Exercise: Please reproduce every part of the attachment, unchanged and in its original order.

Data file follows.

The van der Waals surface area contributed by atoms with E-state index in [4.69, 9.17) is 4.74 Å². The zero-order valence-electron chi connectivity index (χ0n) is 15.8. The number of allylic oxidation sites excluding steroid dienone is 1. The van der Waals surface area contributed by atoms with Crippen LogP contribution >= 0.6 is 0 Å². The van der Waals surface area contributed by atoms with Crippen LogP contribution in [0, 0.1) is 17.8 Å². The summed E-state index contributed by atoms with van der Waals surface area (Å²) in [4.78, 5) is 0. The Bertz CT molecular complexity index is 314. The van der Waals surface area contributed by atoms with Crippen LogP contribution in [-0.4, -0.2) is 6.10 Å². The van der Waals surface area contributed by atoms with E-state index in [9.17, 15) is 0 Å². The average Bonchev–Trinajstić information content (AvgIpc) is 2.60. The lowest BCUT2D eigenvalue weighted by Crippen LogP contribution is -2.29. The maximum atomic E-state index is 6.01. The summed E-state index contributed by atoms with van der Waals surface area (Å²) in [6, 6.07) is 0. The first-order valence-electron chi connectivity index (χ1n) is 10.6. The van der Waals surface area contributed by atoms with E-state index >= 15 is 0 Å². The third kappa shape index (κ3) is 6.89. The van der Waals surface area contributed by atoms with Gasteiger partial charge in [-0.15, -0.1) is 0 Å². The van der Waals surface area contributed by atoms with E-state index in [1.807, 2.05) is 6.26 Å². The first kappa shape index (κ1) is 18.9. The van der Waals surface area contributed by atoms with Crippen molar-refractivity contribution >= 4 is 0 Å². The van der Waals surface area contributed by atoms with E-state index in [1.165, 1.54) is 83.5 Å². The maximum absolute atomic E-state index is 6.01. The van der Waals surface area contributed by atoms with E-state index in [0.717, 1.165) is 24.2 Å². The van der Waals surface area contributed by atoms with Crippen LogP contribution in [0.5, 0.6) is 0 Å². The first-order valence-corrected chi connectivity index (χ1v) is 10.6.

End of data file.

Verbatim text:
The van der Waals surface area contributed by atoms with E-state index in [4.69, 9.17) is 4.74 Å². The zero-order valence-electron chi connectivity index (χ0n) is 15.8. The number of allylic oxidation sites excluding steroid dienone is 1. The van der Waals surface area contributed by atoms with Crippen LogP contribution >= 0.6 is 0 Å². The van der Waals surface area contributed by atoms with Crippen LogP contribution in [0, 0.1) is 17.8 Å². The summed E-state index contributed by atoms with van der Waals surface area (Å²) in [4.78, 5) is 0. The Bertz CT molecular complexity index is 314. The van der Waals surface area contributed by atoms with Crippen LogP contribution in [-0.4, -0.2) is 6.10 Å². The van der Waals surface area contributed by atoms with E-state index in [9.17, 15) is 0 Å². The average Bonchev–Trinajstić information content (AvgIpc) is 2.60. The lowest BCUT2D eigenvalue weighted by Crippen LogP contribution is -2.29. The maximum atomic E-state index is 6.01. The summed E-state index contributed by atoms with van der Waals surface area (Å²) in [6, 6.07) is 0. The first-order valence-electron chi connectivity index (χ1n) is 10.6. The van der Waals surface area contributed by atoms with E-state index >= 15 is 0 Å². The third kappa shape index (κ3) is 6.89. The van der Waals surface area contributed by atoms with Gasteiger partial charge in [-0.15, -0.1) is 0 Å². The van der Waals surface area contributed by atoms with E-state index in [1.807, 2.05) is 6.26 Å². The first kappa shape index (κ1) is 18.9. The van der Waals surface area contributed by atoms with Crippen molar-refractivity contribution >= 4 is 0 Å². The van der Waals surface area contributed by atoms with E-state index in [1.165, 1.54) is 83.5 Å². The maximum absolute atomic E-state index is 6.01. The van der Waals surface area contributed by atoms with E-state index in [0.717, 1.165) is 24.2 Å². The van der Waals surface area contributed by atoms with Crippen LogP contribution in [0.5, 0.6) is 0 Å². The first-order valence-corrected chi connectivity index (χ1v) is 10.6.